There are a few adventures Ev and I shared that I recall now, years later in great detail. We did whitewater rafting trips down the Nantahala River (falling in together in a Class 3 waterfall at one point), rode the bumper boats in Greensboro (he nearly drowned me; at 70 pounds, he was an expert at throwing water), rode the skyride near Cherokee, attended sold-out University of Tennessee football games, went to plays (he never much liked theater unless he was acting) and argued about music.

One Saturday, Ev and I were walking down on City Market in Roanoke. He was about 12 and had been playing piano and violin since he was probably 5 or so. His mother wanted that for him. "Dad," he said, turning to me, "I don't think I want to play music any more."

"Why? I thought you loved music."

"I do, but I don't like the violin."

"If you had a choice, what would you play?"

He thought for a minute. The ball was in his court, where it was unfamiliar. "Guitar, I guess," he said, tentatively.

As good fortune would have it, we were walking by the front door of the Fret Mill, Roanoke's best music shop, at the moment. "Let's see what we can do about that," said I. About 30 minutes later, we walked out of the Fret Mill and Evan was carrying a big guitar case, filled with all he needed, and wearing a huge smile. A few years later, Ken Rattenberry, owner of the Fret Mill, proclaimed Evan "the best young musician in Roanoke."

He became quite good on the bass and now plays probably seven instruments and sings pretty well. I always felt good about that hour or two on City Market.

One other good Dad moment came when Evan was about 15 and was trying out for the brand new lacrosse team at Patrick Henry High. The kids didn't know the game and all of them were struggling with the fundamentals. I was showing up at practice taking pictures and--in my mind--showing support. One Thursday, I was there, but Evan wasn't. The coach didn't know where he was. I went to his mom's house looking for him. I found him in the living room watching TV.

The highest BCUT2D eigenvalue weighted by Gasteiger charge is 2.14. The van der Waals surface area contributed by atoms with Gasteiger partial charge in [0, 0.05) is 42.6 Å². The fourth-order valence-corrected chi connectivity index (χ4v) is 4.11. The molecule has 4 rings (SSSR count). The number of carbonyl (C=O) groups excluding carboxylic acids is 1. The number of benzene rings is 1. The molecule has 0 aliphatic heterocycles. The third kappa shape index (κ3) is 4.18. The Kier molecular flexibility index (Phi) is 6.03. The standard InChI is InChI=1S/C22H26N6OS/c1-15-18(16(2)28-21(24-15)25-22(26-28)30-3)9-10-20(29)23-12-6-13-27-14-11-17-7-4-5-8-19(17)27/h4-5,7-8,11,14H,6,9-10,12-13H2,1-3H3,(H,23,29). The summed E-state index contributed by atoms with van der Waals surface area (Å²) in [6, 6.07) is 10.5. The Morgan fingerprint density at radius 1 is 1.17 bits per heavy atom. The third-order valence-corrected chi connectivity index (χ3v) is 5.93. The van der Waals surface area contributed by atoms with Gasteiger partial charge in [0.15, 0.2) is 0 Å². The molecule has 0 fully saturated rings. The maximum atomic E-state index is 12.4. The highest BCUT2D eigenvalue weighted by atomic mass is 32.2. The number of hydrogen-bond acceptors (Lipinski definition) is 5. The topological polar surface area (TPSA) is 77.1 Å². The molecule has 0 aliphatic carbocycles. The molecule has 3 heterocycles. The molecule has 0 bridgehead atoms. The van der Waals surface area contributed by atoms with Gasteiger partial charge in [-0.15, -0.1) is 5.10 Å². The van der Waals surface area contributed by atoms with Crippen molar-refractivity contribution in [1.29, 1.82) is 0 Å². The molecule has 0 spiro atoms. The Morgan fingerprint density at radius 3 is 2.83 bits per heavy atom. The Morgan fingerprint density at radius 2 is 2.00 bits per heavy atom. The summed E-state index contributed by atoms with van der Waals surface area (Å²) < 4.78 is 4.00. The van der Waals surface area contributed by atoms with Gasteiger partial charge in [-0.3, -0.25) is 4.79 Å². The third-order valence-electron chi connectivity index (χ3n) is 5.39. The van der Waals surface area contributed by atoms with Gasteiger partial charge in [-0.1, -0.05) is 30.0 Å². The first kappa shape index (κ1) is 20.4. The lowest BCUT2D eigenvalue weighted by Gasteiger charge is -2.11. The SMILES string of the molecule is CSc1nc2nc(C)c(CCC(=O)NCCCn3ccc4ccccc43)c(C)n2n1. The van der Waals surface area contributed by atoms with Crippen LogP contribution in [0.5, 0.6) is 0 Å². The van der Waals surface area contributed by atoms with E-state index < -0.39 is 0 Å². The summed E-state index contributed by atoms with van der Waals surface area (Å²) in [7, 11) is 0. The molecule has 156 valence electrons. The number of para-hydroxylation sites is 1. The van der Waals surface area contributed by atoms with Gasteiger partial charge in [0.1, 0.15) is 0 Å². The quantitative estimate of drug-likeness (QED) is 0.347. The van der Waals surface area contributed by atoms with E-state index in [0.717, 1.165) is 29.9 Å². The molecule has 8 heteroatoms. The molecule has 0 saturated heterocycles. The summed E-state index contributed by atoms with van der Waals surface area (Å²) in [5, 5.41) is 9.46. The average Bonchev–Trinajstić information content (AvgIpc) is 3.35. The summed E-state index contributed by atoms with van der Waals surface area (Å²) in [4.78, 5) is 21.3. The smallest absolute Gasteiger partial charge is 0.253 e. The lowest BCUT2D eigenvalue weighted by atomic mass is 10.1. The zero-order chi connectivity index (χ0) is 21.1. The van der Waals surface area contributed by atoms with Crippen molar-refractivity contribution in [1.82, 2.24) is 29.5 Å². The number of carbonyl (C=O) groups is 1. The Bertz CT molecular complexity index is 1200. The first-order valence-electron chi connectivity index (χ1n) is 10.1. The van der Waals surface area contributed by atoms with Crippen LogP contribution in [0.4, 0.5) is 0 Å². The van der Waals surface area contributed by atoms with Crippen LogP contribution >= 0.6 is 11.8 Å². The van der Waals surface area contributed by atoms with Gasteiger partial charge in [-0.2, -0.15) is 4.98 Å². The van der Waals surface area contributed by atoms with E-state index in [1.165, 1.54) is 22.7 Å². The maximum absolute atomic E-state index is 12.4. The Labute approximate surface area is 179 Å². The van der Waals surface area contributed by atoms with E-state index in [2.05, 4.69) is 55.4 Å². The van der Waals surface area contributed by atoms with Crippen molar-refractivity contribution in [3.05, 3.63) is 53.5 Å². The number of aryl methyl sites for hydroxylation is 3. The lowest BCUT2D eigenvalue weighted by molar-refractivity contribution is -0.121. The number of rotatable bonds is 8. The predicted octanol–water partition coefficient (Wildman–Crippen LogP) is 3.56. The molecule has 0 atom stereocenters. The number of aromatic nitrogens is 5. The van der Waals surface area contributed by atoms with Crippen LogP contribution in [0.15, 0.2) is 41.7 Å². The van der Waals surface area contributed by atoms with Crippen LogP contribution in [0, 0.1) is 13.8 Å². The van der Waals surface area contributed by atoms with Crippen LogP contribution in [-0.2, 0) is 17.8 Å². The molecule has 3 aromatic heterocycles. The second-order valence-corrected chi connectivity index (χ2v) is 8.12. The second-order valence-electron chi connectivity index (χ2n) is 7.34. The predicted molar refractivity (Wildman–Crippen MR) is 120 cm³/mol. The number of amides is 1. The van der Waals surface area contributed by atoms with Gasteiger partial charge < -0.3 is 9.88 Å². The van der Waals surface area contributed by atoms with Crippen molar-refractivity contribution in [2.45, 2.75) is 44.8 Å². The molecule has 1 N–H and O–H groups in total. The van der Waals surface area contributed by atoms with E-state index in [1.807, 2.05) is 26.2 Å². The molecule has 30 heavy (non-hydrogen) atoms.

"I'm not any good," he explained to me.

"Evan," I said, "when I was in high school, I once quit the football team because I had taken a nasty beating the day before and didn't want any more. My friend Jerry Turbyfill called me the next morning telling me he'd meet me at practice. I told him I wasn't going back. He said, 'Oh, yes you are. The two of us have some getting even to do and I ain't doin' it without you.' We showed up, kicked ass and stuck it out."

Evan stayed with the team, enjoyed and learned and grew up a lot. I was happy about that.

Open Carry: The Right To Be a Bully

Armed in America: A normal day downtown.
My good friend Roland Lazenby, one of the finest newsmen I've ever known and author of about five dozen books, wrote the following short essay on open carry for guns this morning and he reflects my sentiment exactly. I present it to you as a Father's Day gift, hoping you live to see the next one and that some gun nut doesn't consider you a bad guy.

"Was watching a music show in Blacksburg ... last night when I noticed a young man standing up front with a big ol' handgun strapped to his hip. He kept looking around nervously as if he was checking to see who was noticing him. I immediately perceived him as a major threat.

"Now, I know you open-carry folks are all about your freedom to carry weapons of death into a peaceful crowd. But basically what that becomes is a freedom to feel superior over everyone else, to enjoy the intimidation it brings. That freedom treads all over my freedom, my right to life, liberty and a pursuit of happiness.